And now they have a new service in beta; is that ALL it takes for you to think they have Mojo? Not me!

    -IF- they keep the free stuff free without renigging later down the road. If they think something is going to be expensive further down the road, then don’t give it away freely just to take it away once you’ve snagged a bunch of people into starting accounts. Look what happened to Movable Type if you need a more recent event to jog your memory.

    -IF- Yahoo can keep 360 running without ‘musical shortages’ like Yahoo groups had for 1-2 years, then I’d say they might be *working towards getting some of their Mojo back*.

    My eyes don’t glaze over with shiny beta announcements.

  13. Yahoo! blogs? I gotta check that out. G needs alternatives.

    Going around and coming around. Yahoo won internet 1.0 and has done well, but the battle for 2.0 seemingly went to Google, with no legacy to migrate from, working from a clean sheet of paper.

    I’m pulling for Yahoo to make it a 2 horse race.

    and then of course there is Microsoft…

  14. Samuels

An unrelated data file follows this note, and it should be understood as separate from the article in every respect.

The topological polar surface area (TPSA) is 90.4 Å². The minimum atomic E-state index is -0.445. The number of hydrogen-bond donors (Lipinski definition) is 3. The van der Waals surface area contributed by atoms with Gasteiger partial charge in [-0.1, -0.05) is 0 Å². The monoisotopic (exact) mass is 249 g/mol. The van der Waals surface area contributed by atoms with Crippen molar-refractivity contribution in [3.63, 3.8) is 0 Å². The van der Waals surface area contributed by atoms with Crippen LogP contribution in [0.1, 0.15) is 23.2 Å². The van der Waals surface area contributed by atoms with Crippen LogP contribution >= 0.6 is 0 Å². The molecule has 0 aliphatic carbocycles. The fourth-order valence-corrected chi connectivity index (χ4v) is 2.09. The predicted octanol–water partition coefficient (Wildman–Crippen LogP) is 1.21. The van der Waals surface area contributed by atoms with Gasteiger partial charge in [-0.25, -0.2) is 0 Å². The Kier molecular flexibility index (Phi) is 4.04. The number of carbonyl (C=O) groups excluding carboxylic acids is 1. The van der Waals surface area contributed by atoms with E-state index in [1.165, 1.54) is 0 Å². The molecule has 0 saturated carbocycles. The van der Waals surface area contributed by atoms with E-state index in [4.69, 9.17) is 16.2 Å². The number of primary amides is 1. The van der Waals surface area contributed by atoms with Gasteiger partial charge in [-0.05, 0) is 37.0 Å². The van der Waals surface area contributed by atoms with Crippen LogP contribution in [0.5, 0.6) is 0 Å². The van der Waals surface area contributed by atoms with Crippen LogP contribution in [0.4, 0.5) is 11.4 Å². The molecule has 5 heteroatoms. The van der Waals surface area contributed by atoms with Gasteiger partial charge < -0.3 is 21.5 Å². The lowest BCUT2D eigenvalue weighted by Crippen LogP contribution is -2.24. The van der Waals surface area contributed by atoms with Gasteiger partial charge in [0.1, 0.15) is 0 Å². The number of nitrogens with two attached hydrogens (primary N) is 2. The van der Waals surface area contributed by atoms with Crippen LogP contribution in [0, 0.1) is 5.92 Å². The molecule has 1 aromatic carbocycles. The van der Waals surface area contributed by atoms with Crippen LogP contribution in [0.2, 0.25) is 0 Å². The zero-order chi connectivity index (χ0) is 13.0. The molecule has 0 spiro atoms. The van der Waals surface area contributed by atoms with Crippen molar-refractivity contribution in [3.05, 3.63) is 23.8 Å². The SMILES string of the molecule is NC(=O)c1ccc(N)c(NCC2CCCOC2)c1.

Yahoo regaining its mojo in the blogger community will have an even more important long-term impact on their business, since the top class of hackers and information visioneers will once again consider Yahoo a worthy employer, and bring their skills and ideas along with them.

    In the same vein, you didn’t mention the new Yahoo Web Services, which give the Google Web APIs more than a run for their money. Public APIs have to be the best way to get hackers buzzed and energized about your technology. We’ll soon see mass-market 3rd party services like Google Alert and the Google Browser coming out for Yahoo.

  15. Google index about 8 billion
    Yahoo! Image Search 1.5 billion images in the index.
    Is the size matter? Yes, if it knows how to use it then it will be a good use of data mining

  16. Yahoo’s relevancy algorithm is pretty decent. I think they just need to increase their crawling and indexing abilities and they’ll be able to be as good or better than Google in normal web search results. Google’s biggest advantage right now is still index size, if Yahoo! or MSN can overtake that, the relevancy algorithm doesn’t take too much tweaking to get good results 90%+ of the time.